What is a Change Order?
A change to the work, or change order, is an amendment that is
permitted to occur through contract administration. A change order can
change contractor tasks, standards or methods, and as a consequence may
require adjustment to the contract price or contract schedule for the
An agency may execute a change order only if the contract contains
specific change provisions and must execute the change order according
to those provisions. The contract administrator must be aware of the
allowable change provisions in the contract, which may include one or
both of the following two types:
- Change request – A mutually agreed upon change
in the contracted work within the general scope of a contract. A change
request may be initiated by the agency, the contractor or both parties
and must be mutually agreed to by both parties.
- Change order – A unilateral written order or
directive issued by the agency to the contractor requiring a change in
the contracted work within the general scope of a contract.
While the differences between the two may be subtle, the effect
they have in a contract is vastly different. For instance, in less
complex public improvement projects a change request may be effective to
control changes and cost overruns in projects. However, in complex
construction projects where action is required and a delay in
decision-making may cost money or cause rework, a change order may be
When to Use Change Orders
A change order is generally only used in construction and public
improvement projects. Change orders require specific contract change
provisions to be used. Contract administrators may only use a change
order if the contract provisions allow for it.
All public improvement, and other contract types that anticipate a need for change orders, must have change provisions that:
- detail the scope of the changes allowed.
- provide details of the pricing mechanism to be used to compute cost associated with the change.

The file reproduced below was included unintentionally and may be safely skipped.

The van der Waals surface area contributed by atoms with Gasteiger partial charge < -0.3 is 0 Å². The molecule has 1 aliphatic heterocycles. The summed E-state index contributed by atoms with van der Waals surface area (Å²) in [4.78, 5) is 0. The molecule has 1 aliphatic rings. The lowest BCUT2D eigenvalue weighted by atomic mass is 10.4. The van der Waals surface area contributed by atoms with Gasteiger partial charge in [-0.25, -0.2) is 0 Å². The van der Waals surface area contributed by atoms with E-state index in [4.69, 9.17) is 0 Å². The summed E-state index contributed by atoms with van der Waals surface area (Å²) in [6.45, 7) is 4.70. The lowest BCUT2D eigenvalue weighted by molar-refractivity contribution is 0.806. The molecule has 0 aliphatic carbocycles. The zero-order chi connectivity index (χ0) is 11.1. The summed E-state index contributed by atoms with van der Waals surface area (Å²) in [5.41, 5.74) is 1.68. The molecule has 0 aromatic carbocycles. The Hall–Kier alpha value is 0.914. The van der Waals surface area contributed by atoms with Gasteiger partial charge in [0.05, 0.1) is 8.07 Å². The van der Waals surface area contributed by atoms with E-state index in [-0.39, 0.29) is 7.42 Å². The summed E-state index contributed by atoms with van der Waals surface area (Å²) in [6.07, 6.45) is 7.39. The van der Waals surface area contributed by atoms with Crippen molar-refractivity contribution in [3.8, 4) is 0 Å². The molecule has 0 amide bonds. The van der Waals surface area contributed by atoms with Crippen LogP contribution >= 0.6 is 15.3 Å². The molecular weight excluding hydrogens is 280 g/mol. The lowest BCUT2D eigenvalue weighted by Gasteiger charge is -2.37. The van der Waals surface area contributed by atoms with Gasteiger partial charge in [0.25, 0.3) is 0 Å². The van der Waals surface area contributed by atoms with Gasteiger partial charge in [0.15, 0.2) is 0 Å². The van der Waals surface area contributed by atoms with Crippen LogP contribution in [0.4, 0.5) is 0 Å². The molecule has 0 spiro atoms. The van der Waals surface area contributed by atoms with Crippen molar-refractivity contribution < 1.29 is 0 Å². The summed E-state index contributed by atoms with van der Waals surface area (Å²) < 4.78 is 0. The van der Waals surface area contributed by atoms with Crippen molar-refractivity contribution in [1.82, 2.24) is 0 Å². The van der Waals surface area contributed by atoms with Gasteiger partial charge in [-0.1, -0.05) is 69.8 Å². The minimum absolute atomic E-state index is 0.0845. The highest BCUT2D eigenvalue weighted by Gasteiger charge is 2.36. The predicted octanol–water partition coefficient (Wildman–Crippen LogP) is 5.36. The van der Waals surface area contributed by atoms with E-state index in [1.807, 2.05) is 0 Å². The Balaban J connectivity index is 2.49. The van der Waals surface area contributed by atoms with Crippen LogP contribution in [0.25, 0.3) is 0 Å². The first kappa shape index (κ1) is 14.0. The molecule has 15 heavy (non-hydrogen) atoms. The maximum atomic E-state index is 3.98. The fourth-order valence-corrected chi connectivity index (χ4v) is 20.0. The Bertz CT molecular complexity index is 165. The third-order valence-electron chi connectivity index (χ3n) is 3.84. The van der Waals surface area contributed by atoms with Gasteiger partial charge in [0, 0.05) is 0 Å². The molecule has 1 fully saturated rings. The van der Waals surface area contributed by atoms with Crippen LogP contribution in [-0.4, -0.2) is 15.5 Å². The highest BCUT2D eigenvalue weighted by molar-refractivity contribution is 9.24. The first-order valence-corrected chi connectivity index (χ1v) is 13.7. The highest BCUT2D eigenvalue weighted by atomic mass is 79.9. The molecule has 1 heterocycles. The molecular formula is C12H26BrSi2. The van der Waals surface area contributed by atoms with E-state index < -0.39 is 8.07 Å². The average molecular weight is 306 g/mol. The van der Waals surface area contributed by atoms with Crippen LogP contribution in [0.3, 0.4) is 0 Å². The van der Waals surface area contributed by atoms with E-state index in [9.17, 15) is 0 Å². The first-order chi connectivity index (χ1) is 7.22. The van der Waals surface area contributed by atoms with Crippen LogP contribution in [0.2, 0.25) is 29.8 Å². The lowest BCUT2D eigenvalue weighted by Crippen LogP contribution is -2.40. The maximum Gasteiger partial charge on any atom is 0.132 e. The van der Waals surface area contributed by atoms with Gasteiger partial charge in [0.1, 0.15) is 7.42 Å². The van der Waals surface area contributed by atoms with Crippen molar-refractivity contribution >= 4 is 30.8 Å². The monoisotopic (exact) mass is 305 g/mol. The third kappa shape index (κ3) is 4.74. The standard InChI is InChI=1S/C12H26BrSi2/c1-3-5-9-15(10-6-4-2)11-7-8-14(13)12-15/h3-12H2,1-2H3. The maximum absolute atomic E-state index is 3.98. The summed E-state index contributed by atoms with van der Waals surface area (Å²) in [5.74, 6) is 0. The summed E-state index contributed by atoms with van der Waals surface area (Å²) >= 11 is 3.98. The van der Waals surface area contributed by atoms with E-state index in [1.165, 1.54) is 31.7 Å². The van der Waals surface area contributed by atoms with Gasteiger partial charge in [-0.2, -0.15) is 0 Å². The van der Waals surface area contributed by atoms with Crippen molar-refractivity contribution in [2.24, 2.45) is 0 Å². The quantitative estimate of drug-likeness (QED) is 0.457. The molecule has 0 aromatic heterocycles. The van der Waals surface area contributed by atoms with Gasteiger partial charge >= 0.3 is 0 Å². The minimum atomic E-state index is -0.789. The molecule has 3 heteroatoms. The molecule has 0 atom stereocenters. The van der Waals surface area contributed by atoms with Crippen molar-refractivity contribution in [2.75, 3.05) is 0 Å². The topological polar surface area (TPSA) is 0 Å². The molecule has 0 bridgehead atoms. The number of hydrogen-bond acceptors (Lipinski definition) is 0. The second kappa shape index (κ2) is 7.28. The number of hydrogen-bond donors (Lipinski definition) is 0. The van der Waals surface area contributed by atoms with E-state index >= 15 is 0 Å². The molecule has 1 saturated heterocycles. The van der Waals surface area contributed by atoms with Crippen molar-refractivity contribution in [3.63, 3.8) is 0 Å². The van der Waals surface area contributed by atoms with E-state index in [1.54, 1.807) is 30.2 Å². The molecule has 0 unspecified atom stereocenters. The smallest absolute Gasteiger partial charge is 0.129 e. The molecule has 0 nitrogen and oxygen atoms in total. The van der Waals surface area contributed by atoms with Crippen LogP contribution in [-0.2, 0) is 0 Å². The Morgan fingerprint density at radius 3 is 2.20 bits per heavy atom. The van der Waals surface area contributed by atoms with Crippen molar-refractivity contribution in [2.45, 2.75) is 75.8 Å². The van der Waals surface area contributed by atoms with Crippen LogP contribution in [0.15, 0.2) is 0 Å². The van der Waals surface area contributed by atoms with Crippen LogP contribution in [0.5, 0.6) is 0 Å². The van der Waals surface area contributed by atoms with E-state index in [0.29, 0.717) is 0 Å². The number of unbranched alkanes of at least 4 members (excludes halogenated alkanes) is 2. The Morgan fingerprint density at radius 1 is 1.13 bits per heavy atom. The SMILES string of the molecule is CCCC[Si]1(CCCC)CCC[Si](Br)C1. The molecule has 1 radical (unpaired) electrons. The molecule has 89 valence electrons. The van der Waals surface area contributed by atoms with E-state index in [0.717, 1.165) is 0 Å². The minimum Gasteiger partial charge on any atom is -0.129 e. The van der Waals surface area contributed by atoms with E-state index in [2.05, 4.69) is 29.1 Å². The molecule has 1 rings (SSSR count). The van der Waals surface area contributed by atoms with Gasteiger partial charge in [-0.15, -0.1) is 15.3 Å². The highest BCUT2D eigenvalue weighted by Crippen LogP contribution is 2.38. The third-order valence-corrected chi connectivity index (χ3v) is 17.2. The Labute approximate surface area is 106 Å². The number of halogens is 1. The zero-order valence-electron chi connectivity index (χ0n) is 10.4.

- authorize the agency to issue change requests and/or change orders.
- provide a procedure that addresses contractor claims for additional time or compensation.
An agency should use a change order when it seeks to change the
services, materials, equipment, labor and incidentals necessary to
successfully complete any individual item or the entire contract. An
agency should establish fiscal controls to ensure that authorizations
for changes to the work performed by the contractor are managed
according to contract amendment requirements for the specific
How to Execute Change Orders
The process for executing a change order is specified in the change
provisions of the original contract. A contract administrator must
review the change provisions of the contract, and if a change order is
allowed, the administrator must follow the specified process.
may have established internal restrictions and specific delegations for
authorizing change orders, including dollar limitations. Contract
administrators should review agency limitations prior to initiating a
Once fully executed, the change order must be provided to the
agency or DAS procurement representative and filed in the contract file
along with any supporting documentation.
Note: If at any point a change order, or the aggregate of change
orders, causes the value of the original contract and all amendments to
exceed $150,000, the agency must execute an amendment to the original
contract. The agency must submit the original contract and all
amendments to the Attorney General for the required legal sufficiency